As a mecca of electronic dance music and the biggest city in the green-energy powerhouse of Scotland, how appropriate that Glasgow should be home to a pioneering system at the SWG3 nightclub complex that transforms visitors’ body heat into power for the entire venue. If dancing to save the planet isn’t reason enough alone to visit in 2023, consider too Glasgow’s first-class vegan food scene led by the likes of Mono, Sylvan and The Glad Café, and cultural treasures such as freshly refurbished art gallery the Burrell Collection in Pollok Country Park. For a bit of everything from fine dining to boutique shopping, great pubs and basement gigs, all in one short stretch, hit Great Western Road in the West End, named the coolest street in the UK by Time Out this year.

The perfect day Start with shakshuka and chilli toast at Morning Glory, before a walk through Glasgow’s newest nature reserve the Claypits. Have dinner at the uncategorisable Big Counter, and drinks at The Bell Jar or The Allison Arms. Let the iconic flashing signage of the Barrowland Ballroom guide you in for a show at one of the world’s best gig venues, before burning off any remaining energy on the dancefloor at SWG3, Sub Club or La Cheetah.

Plan your trip Glasgow Film Festival will fly the flag for the Scottish movie scene in 2023, following the sad demise of its Edinburgh counterpart. Centred around Art Deco cinema the GFT, it’s always packed with must-see premieres and red-carpet events. Malcolm Jack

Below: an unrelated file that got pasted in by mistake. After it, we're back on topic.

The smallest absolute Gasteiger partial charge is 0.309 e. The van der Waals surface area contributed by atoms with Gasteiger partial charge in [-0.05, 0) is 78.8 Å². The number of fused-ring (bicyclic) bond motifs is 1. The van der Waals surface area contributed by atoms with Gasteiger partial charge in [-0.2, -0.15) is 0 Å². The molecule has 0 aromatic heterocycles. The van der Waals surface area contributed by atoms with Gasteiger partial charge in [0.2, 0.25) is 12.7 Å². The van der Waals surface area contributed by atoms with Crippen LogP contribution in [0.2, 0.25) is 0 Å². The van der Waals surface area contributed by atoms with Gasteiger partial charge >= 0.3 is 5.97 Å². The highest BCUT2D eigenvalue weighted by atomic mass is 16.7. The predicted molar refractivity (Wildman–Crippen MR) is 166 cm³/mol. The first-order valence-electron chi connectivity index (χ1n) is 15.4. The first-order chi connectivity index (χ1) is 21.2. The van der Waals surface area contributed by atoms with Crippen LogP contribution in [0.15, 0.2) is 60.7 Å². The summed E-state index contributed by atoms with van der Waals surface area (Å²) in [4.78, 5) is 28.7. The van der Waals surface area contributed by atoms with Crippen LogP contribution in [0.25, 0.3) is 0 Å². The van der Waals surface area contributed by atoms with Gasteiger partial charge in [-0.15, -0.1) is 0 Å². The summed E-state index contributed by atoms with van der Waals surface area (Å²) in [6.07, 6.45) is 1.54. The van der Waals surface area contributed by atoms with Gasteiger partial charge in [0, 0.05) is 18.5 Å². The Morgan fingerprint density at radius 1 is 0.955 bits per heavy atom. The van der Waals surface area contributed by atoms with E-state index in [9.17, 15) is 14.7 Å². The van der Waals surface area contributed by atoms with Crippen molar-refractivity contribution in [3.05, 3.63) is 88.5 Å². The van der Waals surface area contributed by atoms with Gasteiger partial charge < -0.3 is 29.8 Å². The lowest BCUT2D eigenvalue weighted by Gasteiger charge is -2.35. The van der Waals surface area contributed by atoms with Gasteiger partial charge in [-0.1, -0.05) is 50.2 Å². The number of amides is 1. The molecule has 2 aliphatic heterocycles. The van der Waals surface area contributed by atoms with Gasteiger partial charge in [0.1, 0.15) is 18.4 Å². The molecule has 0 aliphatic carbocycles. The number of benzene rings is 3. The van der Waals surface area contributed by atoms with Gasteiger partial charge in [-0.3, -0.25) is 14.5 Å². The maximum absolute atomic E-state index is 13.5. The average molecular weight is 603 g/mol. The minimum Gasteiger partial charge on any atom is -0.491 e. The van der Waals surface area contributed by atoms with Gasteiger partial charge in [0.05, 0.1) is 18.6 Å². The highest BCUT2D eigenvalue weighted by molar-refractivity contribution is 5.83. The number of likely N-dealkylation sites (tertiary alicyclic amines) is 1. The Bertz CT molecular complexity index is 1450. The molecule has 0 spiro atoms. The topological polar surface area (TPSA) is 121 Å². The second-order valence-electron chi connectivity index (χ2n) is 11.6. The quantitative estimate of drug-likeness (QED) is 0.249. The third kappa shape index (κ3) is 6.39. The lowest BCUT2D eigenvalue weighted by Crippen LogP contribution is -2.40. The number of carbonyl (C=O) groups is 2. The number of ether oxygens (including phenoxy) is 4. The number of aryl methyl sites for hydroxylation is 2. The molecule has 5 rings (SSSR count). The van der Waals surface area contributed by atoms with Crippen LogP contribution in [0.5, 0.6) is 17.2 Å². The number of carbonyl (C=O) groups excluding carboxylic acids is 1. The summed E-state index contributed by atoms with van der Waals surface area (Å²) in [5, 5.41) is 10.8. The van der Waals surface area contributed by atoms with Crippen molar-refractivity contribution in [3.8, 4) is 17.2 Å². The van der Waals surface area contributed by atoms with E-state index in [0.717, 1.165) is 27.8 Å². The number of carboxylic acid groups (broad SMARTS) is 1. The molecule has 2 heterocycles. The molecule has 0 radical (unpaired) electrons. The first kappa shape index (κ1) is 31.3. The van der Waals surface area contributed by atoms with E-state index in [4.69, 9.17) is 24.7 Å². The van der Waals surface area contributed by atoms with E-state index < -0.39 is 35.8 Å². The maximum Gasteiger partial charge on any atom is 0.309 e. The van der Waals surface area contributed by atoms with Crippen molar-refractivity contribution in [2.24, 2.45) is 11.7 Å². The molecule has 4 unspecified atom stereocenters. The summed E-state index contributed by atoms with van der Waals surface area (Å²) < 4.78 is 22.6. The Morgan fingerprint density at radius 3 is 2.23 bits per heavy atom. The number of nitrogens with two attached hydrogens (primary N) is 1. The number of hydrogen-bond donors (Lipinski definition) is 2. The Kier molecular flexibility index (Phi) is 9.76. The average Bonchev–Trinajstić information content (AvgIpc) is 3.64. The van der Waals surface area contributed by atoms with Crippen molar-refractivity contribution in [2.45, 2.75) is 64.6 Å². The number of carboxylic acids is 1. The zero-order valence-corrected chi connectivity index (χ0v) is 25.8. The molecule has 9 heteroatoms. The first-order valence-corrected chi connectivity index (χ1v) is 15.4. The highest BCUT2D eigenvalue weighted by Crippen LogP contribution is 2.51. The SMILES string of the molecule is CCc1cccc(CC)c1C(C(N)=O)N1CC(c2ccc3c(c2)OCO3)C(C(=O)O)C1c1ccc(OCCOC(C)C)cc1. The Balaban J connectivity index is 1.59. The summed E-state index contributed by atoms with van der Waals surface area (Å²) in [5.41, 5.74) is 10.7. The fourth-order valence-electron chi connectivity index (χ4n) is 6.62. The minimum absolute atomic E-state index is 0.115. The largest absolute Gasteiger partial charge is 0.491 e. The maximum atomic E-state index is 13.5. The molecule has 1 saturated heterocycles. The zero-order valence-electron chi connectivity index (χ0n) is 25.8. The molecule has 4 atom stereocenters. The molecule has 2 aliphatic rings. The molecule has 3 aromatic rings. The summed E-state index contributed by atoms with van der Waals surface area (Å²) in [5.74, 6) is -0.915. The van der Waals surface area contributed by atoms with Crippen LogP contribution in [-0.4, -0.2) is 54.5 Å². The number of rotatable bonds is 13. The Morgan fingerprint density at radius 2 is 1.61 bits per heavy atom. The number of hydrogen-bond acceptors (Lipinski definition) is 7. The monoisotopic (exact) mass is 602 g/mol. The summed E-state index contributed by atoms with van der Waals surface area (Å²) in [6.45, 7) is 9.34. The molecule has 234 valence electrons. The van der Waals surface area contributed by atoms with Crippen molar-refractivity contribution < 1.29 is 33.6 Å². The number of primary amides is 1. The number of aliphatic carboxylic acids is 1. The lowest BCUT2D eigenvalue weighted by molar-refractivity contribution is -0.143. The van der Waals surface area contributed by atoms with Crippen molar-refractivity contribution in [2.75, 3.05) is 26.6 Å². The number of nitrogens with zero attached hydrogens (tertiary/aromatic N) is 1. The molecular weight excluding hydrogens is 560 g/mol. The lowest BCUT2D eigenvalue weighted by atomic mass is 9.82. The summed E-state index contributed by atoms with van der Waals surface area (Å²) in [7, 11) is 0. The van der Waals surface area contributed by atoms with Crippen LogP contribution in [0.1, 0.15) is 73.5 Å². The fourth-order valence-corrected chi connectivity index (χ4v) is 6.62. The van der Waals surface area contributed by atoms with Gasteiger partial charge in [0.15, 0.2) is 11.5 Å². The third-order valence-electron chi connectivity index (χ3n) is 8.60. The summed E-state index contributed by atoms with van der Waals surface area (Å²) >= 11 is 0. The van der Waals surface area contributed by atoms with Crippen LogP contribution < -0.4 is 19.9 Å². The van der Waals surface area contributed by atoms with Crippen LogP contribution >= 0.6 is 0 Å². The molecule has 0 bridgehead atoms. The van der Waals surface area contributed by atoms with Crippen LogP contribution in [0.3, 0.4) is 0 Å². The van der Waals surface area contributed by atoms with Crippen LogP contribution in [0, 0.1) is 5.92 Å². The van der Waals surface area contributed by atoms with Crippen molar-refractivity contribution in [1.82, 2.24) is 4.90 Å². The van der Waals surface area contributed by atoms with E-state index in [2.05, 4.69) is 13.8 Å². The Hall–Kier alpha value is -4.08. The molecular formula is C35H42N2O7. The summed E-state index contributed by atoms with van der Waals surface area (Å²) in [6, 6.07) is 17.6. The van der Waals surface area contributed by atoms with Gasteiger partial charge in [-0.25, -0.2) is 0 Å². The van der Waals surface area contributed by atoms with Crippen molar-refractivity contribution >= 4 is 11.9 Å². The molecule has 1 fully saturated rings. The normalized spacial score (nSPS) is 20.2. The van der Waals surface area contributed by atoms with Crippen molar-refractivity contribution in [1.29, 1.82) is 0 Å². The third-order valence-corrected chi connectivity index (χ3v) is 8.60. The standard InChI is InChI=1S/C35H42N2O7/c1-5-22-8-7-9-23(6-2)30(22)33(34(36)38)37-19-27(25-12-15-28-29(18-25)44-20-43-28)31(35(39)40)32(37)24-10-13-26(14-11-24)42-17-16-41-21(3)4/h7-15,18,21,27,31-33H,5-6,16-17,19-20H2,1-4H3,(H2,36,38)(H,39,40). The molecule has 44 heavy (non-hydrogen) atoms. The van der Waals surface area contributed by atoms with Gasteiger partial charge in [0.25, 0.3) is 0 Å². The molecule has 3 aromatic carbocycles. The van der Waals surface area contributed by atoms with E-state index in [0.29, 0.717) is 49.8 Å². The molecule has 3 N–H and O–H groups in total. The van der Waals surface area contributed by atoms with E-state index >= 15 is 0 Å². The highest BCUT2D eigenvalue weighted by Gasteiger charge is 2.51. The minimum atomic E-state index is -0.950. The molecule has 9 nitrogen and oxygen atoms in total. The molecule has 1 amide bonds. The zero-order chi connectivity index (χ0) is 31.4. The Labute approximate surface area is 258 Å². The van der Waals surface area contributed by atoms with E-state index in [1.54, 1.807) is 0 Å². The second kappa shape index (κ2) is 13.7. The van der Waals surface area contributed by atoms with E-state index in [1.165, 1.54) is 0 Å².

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End of the Road festival. Photograph: End of the Road

7. Dorset

With its quaint towns and picture-perfect coastlines, it’s unsurprising that more than half of Dorset is a designated area of outstanding natural beauty. But what might be more surprising is that next year, Dorset will be home to two of the UK’s most exciting independent music festivals. There’s End of the Road (August 31 to September 3), a wide exploration of everything from post-punk and experimental folk to dance DJs. And then there’s We Out Here (August 10 to 14), an underground electronic and contemporary jazz festival curated by BBC Radio DJ Gilles Peterson, which will be moving to the south-west from Cambridgeshire. 

The perfect day Wake up in the quaint town of Poole and wander along any of the stunning nearby beaches before hopping on the ferry to Brownsea Island, where you can spot rare birds like spoonbills, avocets and black-tailed godwits. Finish up with a dinner of fresh, sustainable seafood at Rockfish Poole.

Plan your trip Grab your tickets now for End of the Road at Larmer Tree Gardens. Last year the festival featured such varied acts as Black Midi, I. Jordan and Sudan Archives. Chiara Wilkinson